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Enda Walsh riffs on ''Waiting for Godot'' in his new play at St. Ann's Warehouse. logo
Tadhg Murphy and Mikel Murfi in Enda Walsh's Ballyturk at St. Ann's Warehouse.
(© Teddy Wolff)

In Enda Walsh's Ballyturk, Godot actually shows up.

Her name isn't "Godot" in this case. In the script, she's simply billed as "3." And the pair of tramps who spend their days and nights repeating the same tasks over and over aren't called Vladimir and Estragon. Here, they're simply "1" and "2." But if you're ever wondering what might happen when the waiting finally ends, St. Ann's Warehouse has got a show for you.

As enigmatic, exhilarating, nonsensical, and frustrating as Samuel Beckett's masterpiece, Ballyturk is set in a similar no-man's land, a massive hangar turned into a makeshift living room. Jamie Vartan's set has no windows or doors, but it does have a working shower, a Murphy bed, cabinets that explode with detritus whenever opened, and a cuckoo clock that goes off at the most inopportune moments. It's at once cold and disorienting, yet homey and lived-in. In short, this is the perfect location for a play about two people who seem to have no idea why they are where they are, and a third person who upends their existence.

Until that point, though, we've been watching a dumb show of epic proportions featuring two terrific clowns: 1 (played by Tadhg Murphy) and 2 (Mikel Murfi). Walsh, who also directs, guides us through their daily routine – showers, changes of clothing, eating – and these expert physical comedians perform these chores as if they're being fast-forwarded. (At one point, there's even a training montage, which Walsh stages with hilariously sped-up ferocity.)

Olwen Fouéré takes the stage in Ballyturk.
(© Teddy Wolff)

When they're not listening to voices having conversations in the ether (the soundscape, important enough to be a fourth character, is created by Helen Atkinson), 1 and 2 reenact the goings-on in the world of Ballyturk, a town of their own creation. With the aid of Adam Silverman's hypnotic lighting, Murphy and Murfi (what a perfect marquee pairing) lose themselves in a world of make-believe, where Murfi, brilliantly exacting, transforms himself into more than 20 different characters within two minutes. Their well-worn performances feed off each other, and this effervescent clowning takes a turn upon 3's arrival.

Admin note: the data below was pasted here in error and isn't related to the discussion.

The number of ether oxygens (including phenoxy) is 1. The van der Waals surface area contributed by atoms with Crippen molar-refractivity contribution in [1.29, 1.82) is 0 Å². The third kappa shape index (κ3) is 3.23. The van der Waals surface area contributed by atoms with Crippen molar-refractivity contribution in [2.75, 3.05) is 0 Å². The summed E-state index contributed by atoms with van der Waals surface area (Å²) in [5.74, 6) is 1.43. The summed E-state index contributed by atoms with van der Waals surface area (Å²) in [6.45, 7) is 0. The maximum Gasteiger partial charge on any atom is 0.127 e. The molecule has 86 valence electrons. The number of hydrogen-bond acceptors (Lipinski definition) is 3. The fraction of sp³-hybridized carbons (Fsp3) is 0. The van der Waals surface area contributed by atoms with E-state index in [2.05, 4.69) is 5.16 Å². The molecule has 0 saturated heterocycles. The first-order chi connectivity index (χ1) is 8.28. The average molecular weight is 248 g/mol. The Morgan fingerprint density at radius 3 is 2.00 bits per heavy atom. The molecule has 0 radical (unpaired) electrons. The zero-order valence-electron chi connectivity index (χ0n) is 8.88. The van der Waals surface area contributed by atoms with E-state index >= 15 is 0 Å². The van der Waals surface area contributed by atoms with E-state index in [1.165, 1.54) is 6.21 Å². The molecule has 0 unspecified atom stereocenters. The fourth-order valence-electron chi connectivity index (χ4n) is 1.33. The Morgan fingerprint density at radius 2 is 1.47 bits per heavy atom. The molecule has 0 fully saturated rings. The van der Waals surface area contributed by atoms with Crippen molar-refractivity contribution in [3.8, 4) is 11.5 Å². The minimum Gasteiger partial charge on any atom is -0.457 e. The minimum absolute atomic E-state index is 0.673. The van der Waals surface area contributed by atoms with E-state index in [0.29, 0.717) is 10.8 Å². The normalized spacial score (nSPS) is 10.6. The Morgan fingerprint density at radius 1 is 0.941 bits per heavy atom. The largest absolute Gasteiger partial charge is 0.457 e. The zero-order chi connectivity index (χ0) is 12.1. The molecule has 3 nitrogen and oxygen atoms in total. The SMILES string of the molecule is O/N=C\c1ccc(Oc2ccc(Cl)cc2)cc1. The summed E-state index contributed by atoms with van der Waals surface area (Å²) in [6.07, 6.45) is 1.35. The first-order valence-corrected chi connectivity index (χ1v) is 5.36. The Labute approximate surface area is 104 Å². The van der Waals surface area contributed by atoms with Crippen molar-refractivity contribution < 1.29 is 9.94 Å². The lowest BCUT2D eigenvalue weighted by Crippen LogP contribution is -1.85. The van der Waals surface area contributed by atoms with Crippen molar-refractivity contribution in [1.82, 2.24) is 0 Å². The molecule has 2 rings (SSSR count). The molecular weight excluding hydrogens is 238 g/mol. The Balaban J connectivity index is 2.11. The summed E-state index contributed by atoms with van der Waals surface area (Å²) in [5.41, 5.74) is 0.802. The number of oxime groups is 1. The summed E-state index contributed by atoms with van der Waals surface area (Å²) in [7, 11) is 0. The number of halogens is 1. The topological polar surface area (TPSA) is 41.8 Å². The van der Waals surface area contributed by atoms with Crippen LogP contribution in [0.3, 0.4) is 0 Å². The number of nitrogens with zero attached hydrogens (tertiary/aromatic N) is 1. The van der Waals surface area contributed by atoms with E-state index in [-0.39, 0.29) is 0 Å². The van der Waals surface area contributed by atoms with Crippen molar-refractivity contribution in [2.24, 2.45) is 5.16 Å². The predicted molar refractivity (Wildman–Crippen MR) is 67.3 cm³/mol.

Intrepid viewers of shows like The Twilight Zone will no doubt figure out the "secret" shortly after the walls literally fall down and 3, played with magnificently quiet menace by Olwen Fouéreé, swaggers onto the scene in a pencil skirt (Vartan's costumes for the men, everyday street wear gone to seed, are as character-defining as his set). At that point, Ballyturk becomes a lot more direct in its storytelling (a good thing, as the tomfoolery is fun but starts wearing thin very quickly). Though Walsh isn't adding any particularly new insight into the theatrical conversation about life, death, and everything in between, once we see the direction in which he's going, we are able to focus more on what's important. The work, too, finds a nice little center, and there is an unexpected poignancy that follows as Murphy and Murfi confront all of the feelings they thought they'd forgotten during the unknown amount of time they've been together.

Ballyturk concludes with not one but two different 11th-hour twists, both of which underscore the major theme of the play: Life is short and lonely, but it's better to be lonely together than just alone.

Ballyturk is written and directed by Enda Walsh.
(© Teddy Wolff)

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